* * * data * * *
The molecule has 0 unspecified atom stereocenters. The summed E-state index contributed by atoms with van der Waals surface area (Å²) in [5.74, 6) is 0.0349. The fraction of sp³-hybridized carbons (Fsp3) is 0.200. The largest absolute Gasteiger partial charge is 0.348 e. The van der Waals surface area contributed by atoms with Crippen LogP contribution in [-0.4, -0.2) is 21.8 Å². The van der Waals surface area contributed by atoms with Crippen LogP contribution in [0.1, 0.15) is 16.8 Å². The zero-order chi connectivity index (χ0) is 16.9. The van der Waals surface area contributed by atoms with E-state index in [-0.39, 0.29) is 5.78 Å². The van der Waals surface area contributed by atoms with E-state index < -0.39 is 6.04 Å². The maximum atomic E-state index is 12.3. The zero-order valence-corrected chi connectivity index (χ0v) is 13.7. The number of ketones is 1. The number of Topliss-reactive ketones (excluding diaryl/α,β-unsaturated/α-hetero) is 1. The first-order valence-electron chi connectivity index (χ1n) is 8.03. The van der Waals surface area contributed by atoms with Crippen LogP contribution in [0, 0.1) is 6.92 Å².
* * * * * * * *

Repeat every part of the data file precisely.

The molecule has 0 unspecified atom stereocenters. The summed E-state index contributed by atoms with van der Waals surface area (Å²) in [5.74, 6) is 0.0349. The fraction of sp³-hybridized carbons (Fsp3) is 0.200. The largest absolute Gasteiger partial charge is 0.348 e. The van der Waals surface area contributed by atoms with Crippen LogP contribution in [-0.4, -0.2) is 21.8 Å². The van der Waals surface area contributed by atoms with Crippen LogP contribution in [0.1, 0.15) is 16.8 Å². The zero-order chi connectivity index (χ0) is 16.9. The van der Waals surface area contributed by atoms with E-state index in [-0.39, 0.29) is 5.78 Å². The van der Waals surface area contributed by atoms with E-state index < -0.39 is 6.04 Å². The maximum atomic E-state index is 12.3. The zero-order valence-corrected chi connectivity index (χ0v) is 13.7. The number of ketones is 1. The number of Topliss-reactive ketones (excluding diaryl/α,β-unsaturated/α-hetero) is 1. The first-order valence-electron chi connectivity index (χ1n) is 8.03. The van der Waals surface area contributed by atoms with Crippen LogP contribution in [0, 0.1) is 6.92 Å².